October 16, 2013 - 1:24 PM
PENTICTON - The city's plan to add green bike lanes to Ellis Street is making a few business owners see red.
Penticton's council chambers were filled Tuesday night with annoyed business owners and managers as well as cyclist-enthusiasts over the plan to insert green bike lane strips on Ellis Street. Attendees said they were upset over the possible loss of free and paid parking spaces in front of their store fronts and the difficulties delivery vehicles might have dropping off goods.
The busy road runs parallel to downtown Main Street and has two-way traffic lanes. Government Street received bike lanes but that street has been widened to three lanes in some places.
City operations director Mitch Moroziuk said the addition of a bike lane on Ellis Street is part of the official community plan. Several neighbouring streets have already been approved by council to get bike lanes but when city staff began to hear rumblings about Ellis Street they put the brakes on until they get more feedback. It is also the reason the city called the special public meeting for Tuesday evening.
Moroziuk said the city wants to grow its cycling network to accommodate riders who might otherwise be intimidated to cycle on certain roads, like busy Ellis Street, and to attract out-of-town cyclists and cycling events. There is also the benefit of reducing carbon emissions. More drivers might turn to their bicycles for transportation if more bike lanes are laid down.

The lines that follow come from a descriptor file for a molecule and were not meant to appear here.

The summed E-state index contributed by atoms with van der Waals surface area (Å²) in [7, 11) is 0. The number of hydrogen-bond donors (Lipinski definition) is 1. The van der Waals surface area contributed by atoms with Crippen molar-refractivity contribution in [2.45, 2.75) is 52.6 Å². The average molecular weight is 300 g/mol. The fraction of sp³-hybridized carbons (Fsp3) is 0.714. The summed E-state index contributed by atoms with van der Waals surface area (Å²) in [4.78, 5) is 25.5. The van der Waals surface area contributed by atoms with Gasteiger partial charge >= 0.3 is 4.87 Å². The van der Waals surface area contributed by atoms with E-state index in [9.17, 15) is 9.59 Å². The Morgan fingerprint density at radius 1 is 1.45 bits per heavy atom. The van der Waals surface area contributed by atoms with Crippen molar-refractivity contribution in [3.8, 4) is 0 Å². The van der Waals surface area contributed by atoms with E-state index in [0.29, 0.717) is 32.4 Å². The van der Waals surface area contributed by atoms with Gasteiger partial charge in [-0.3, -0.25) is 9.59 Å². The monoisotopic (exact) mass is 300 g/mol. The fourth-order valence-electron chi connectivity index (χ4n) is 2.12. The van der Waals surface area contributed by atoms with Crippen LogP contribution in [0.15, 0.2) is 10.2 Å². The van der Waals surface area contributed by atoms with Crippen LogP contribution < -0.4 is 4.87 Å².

Penticton resident and cyclist Greg Burdock works on Industrial Avenue but has been told by co-workers they avoid Ellis Street entirely when riding to work.
"They'll try it, cause everyone else is trying it," he said. "Four to five blocks are lovely to ride but the last block is difficult. It's confrontational with drivers. Myself, as an experienced cyclist, it doesn't bother me. I get my (signal) arm up, I get my space and away I go. (Others) are timid at that point."
Businessman Rick Valenti is against the plan as is. He owns The Heritage House on Ellis Street and is an avid cyclist but he said he is "100 per cent opposed" to the current strategy.
Valenti said business owners and tenants do not want to lose parking on Ellis Street.
"It's an absolute disaster in the making."
Valenti would rather see Backstreet Boulevard get bike lanes. It's a curvy road that forces drives to slow down.
He said, "If you know Ellis Street at all it's a race lane."
He does feel confident city council will reconsider the issue.
"I hope democracy will prevail here where we can come to some solution to satisfy everyone's needs."
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